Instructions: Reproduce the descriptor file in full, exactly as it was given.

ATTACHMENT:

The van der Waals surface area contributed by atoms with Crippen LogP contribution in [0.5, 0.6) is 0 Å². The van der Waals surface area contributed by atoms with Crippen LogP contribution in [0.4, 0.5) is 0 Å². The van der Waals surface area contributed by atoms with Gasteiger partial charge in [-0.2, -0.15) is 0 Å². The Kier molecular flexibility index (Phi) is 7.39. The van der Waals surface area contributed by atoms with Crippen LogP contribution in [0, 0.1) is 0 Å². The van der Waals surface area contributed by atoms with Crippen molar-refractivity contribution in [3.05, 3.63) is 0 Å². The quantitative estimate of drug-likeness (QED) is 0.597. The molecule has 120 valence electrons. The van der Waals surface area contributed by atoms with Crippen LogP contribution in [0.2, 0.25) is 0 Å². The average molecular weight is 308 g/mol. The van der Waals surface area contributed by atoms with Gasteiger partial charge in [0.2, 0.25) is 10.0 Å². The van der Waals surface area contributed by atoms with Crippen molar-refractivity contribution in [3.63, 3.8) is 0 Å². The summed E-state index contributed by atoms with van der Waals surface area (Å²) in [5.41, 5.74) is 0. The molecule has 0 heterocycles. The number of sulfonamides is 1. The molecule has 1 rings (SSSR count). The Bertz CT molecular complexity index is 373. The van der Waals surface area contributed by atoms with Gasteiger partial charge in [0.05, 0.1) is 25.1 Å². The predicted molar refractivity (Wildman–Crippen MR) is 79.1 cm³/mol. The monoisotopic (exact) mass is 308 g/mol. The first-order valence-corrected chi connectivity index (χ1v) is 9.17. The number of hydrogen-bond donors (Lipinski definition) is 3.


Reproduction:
The van der Waals surface area contributed by atoms with Crippen LogP contribution in [0.5, 0.6) is 0 Å². The van der Waals surface area contributed by atoms with Crippen LogP contribution in [0.4, 0.5) is 0 Å². The van der Waals surface area contributed by atoms with Gasteiger partial charge in [-0.2, -0.15) is 0 Å². The Kier molecular flexibility index (Phi) is 7.39. The van der Waals surface area contributed by atoms with Crippen LogP contribution in [0, 0.1) is 0 Å². The van der Waals surface area contributed by atoms with Crippen molar-refractivity contribution in [3.05, 3.63) is 0 Å². The quantitative estimate of drug-likeness (QED) is 0.597. The molecule has 120 valence electrons. The van der Waals surface area contributed by atoms with Crippen LogP contribution in [0.2, 0.25) is 0 Å². The average molecular weight is 308 g/mol. The van der Waals surface area contributed by atoms with Gasteiger partial charge in [0.2, 0.25) is 10.0 Å². The van der Waals surface area contributed by atoms with Crippen molar-refractivity contribution in [3.63, 3.8) is 0 Å². The summed E-state index contributed by atoms with van der Waals surface area (Å²) in [5.41, 5.74) is 0. The molecule has 0 heterocycles. The number of sulfonamides is 1. The molecule has 1 rings (SSSR count). The Bertz CT molecular complexity index is 373. The van der Waals surface area contributed by atoms with Gasteiger partial charge in [0.05, 0.1) is 25.1 Å². The predicted molar refractivity (Wildman–Crippen MR) is 79.1 cm³/mol. The monoisotopic (exact) mass is 308 g/mol. The first-order valence-corrected chi connectivity index (χ1v) is 9.17. The number of hydrogen-bond donors (Lipinski definition) is 3.